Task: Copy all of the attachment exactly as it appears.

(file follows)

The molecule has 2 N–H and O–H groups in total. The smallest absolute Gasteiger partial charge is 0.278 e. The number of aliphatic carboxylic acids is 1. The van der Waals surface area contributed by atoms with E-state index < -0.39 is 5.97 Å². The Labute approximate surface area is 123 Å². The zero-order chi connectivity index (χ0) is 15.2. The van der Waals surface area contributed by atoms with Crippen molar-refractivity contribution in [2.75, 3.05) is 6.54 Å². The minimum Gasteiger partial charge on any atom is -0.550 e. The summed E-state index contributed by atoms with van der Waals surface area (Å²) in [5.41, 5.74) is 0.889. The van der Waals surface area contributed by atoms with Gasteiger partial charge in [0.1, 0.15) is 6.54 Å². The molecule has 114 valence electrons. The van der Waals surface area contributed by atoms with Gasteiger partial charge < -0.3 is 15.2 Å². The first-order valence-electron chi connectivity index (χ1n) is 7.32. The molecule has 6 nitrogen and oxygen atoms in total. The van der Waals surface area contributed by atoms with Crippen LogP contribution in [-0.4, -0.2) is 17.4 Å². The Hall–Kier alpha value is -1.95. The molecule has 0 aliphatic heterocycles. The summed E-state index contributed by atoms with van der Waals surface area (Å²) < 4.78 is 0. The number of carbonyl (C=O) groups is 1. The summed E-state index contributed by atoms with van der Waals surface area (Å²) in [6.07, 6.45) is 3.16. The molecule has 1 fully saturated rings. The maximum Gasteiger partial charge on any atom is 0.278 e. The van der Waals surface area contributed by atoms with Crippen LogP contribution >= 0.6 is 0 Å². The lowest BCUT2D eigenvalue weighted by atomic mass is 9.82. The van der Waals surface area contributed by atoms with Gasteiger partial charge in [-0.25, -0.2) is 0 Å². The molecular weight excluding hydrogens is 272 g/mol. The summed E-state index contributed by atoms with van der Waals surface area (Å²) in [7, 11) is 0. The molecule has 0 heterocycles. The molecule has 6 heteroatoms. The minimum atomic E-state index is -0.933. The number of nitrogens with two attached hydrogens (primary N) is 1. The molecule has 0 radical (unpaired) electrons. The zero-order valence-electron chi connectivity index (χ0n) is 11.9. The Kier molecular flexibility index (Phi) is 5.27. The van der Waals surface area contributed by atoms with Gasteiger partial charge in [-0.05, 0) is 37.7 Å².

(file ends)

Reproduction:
The molecule has 2 N–H and O–H groups in total. The smallest absolute Gasteiger partial charge is 0.278 e. The number of aliphatic carboxylic acids is 1. The van der Waals surface area contributed by atoms with E-state index < -0.39 is 5.97 Å². The Labute approximate surface area is 123 Å². The zero-order chi connectivity index (χ0) is 15.2. The van der Waals surface area contributed by atoms with Crippen molar-refractivity contribution in [2.75, 3.05) is 6.54 Å². The minimum Gasteiger partial charge on any atom is -0.550 e. The summed E-state index contributed by atoms with van der Waals surface area (Å²) in [5.41, 5.74) is 0.889. The van der Waals surface area contributed by atoms with Gasteiger partial charge in [0.1, 0.15) is 6.54 Å². The molecule has 114 valence electrons. The van der Waals surface area contributed by atoms with Gasteiger partial charge < -0.3 is 15.2 Å². The first-order valence-electron chi connectivity index (χ1n) is 7.32. The molecule has 6 nitrogen and oxygen atoms in total. The van der Waals surface area contributed by atoms with Crippen LogP contribution in [-0.4, -0.2) is 17.4 Å². The Hall–Kier alpha value is -1.95. The molecule has 0 aliphatic heterocycles. The summed E-state index contributed by atoms with van der Waals surface area (Å²) < 4.78 is 0. The number of carbonyl (C=O) groups is 1. The summed E-state index contributed by atoms with van der Waals surface area (Å²) in [6.07, 6.45) is 3.16. The molecule has 1 fully saturated rings. The maximum Gasteiger partial charge on any atom is 0.278 e. The van der Waals surface area contributed by atoms with Crippen LogP contribution >= 0.6 is 0 Å². The lowest BCUT2D eigenvalue weighted by atomic mass is 9.82. The van der Waals surface area contributed by atoms with Gasteiger partial charge in [-0.25, -0.2) is 0 Å². The molecular weight excluding hydrogens is 272 g/mol. The summed E-state index contributed by atoms with van der Waals surface area (Å²) in [7, 11) is 0. The molecule has 0 heterocycles. The molecule has 6 heteroatoms. The minimum atomic E-state index is -0.933. The number of nitrogens with two attached hydrogens (primary N) is 1. The molecule has 0 radical (unpaired) electrons. The zero-order valence-electron chi connectivity index (χ0n) is 11.9. The Kier molecular flexibility index (Phi) is 5.27. The van der Waals surface area contributed by atoms with Gasteiger partial charge in [-0.05, 0) is 37.7 Å².